HOUSE BILL REPORT
This analysis was prepared by non-partisan legislative staff for the use of legislative members in their deliberations. This analysis is not a part of the legislation nor does it constitute a statement of legislative intent.
As Reported by House Committee On:
Health Care & Wellness
Title: An act relating to participation in the prescription drug donation program.
Brief Description: Concerning participation in the prescription drug donation program.
Sponsors: Representatives Parker, Cody, Riccelli, Holy and Tharinger.
Health Care & Wellness: 1/19/16, 1/29/16 [DPS].
HOUSE COMMITTEE ON HEALTH CARE & WELLNESS
Majority Report: The substitute bill be substituted therefor and the substitute bill do pass. Signed by 12 members: Representatives Cody, Chair; Schmick, Ranking Minority Member; Caldier, Clibborn, DeBolt, Jinkins, Johnson, Moeller, Robinson, Short, Tharinger and Van De Wege.
Staff: Chris Blake (786-7392).
Except in limited situations, the Pharmacy Quality Assurance Commission prohibits pharmacists from accepting drugs and supplies for return or exchange after they have been removed from the premises where they were sold, distributed, or dispensed. Exceptions apply to drugs that have been dispensed in unit dose forms or in a sealed ampoule that allows the pharmacist to determine if it has been tampered with and that it meets standards for storage conditions, including temperature, light sensitivity, and chemical and physical stability. In addition, pharmacies serving hospitals and long-term care facilities may accept drugs for return and reuse under similar circumstances. Controlled substances may not be returned to a pharmacy except to be destroyed.
There are liability protections for entities that donate, accept, or distribute prescription drugs that have been exchanged through a drug donation program. Under the program, practitioners, pharmacists, medical facilities, drug manufacturers, and drug wholesalers may donate prescription drugs for redistribution without compensation. The drugs must meet specific packaging standards and pharmacist review requirements. Approved drugs may be distributed to any patient, but priority is given to patients who are uninsured and have an income of 200 percent of the federal poverty limit or less.
Summary of Substitute Bill:
Individual persons and their representatives are added to the types of donors who may donate unused drugs to a pharmacy for redistribution under the prescription drug donation program. Individual persons who wish to donate to the program must complete and sign a donor form, developed by the Department of Health, to authorize the release and certify that the donated prescription drugs have not been opened, used, adulterated, or misbranded. A pharmacist must, in his or her professional judgment, determine that the drugs were stored under required temperature conditions using the drugs' time temperature indicator information. The term "time temperature indicator" means a device or smart label that shows the accumulated time-temperature history of a product through the entire supply chain.
The requirements that priority for the distribution of donated drugs be given to persons who are both uninsured and have an income that is at or below 200 percent of the federal poverty level are changed to remove the income standard. The term "uninsured" is defined as a person who either: (1) does not have health insurance; or (2) has health insurance, but that insurance does not include coverage for a drug that has been prescribed to the person.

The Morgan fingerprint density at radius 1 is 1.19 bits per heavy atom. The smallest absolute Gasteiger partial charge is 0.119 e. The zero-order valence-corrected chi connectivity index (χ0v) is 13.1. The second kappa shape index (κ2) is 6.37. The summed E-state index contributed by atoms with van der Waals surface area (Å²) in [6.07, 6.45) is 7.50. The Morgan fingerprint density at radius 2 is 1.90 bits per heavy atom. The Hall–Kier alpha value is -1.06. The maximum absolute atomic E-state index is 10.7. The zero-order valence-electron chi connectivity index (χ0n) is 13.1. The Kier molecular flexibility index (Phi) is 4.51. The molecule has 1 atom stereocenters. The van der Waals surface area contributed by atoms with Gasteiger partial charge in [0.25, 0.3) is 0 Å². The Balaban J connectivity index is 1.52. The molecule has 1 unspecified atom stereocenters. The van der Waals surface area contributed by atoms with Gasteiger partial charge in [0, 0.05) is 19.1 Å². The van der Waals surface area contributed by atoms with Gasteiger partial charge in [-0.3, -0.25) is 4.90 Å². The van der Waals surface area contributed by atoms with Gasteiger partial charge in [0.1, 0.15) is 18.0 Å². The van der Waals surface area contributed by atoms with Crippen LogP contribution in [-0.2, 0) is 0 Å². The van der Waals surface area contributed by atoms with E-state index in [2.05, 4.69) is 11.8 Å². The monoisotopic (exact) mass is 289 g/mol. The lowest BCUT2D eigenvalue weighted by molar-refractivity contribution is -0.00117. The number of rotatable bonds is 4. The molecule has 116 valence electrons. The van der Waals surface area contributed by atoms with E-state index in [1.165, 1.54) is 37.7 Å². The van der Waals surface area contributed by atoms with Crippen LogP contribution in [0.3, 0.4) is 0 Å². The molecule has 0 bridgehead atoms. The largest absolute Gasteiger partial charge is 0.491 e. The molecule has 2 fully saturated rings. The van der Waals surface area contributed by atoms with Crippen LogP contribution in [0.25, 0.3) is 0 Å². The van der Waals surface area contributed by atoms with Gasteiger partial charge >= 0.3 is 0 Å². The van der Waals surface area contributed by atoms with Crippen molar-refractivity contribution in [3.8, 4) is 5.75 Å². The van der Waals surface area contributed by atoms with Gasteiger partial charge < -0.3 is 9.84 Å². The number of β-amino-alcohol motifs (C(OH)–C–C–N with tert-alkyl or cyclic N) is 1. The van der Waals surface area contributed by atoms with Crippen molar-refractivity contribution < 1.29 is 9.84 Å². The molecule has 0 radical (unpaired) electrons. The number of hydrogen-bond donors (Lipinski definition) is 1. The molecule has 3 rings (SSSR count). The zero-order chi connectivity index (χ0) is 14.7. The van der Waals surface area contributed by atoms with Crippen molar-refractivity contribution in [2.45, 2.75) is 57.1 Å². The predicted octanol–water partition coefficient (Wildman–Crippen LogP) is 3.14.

The bill is named the "Cancer Can't Charitable Pharmacy Act."
Substitute Bill Compared to Original Bill:
The substitute bill eliminates the requirement that an individual who is donating drugs certify that the drugs have been properly stored. A pharmacist must determine that drugs donated by an individual were stored under proper temperature conditions through the use of the drugs' time-temperature indicator information. "Time temperature indicators" are defined as devices or smart labels that show the accumulate time temperature history of a product through the entire supply chain.
Fiscal Note: Requested on January 27, 2016.
Effective Date of Substitute Bill: The bill takes effect January 1, 2017.
Staff Summary of Public Testimony:
(In support) Doctors and patients in the community have identified access to medication as one of the most common problems for patients. This could help many patients with high-cost drug expenses, such as acquired immune deficiency syndrome and multiple sclerosis patients. Patients are experiencing barriers in seeking access to life-saving medications due to costs. This bill will provide one more avenue for patients to access the medications that they need to live.
Patients may have completely sealed and properly stored medications that are very expensive, but inappropriate for a patient's treatment, and there is no way to return them for use by another person. Valuable medications are going unused.
This bill can minimize liability and increase access to medications and can be meaningful for some low-income patients. Thirty-eight other states have some form of a pharmaceutical donation law.
(Other) There is concern about the liability that arises from these sorts of bills.
Persons Testifying: (In support) Representative Parker, prime sponsor; Melissa Johnson, Advanced Registered Nurse Practitioners United of Washington; and Kate White Tudor, Washington Academy of Physician Assistants.
(Other) Lisa Thatcher, Washington State Hospital Association.
Persons Signed In To Testify But Not Testifying: None.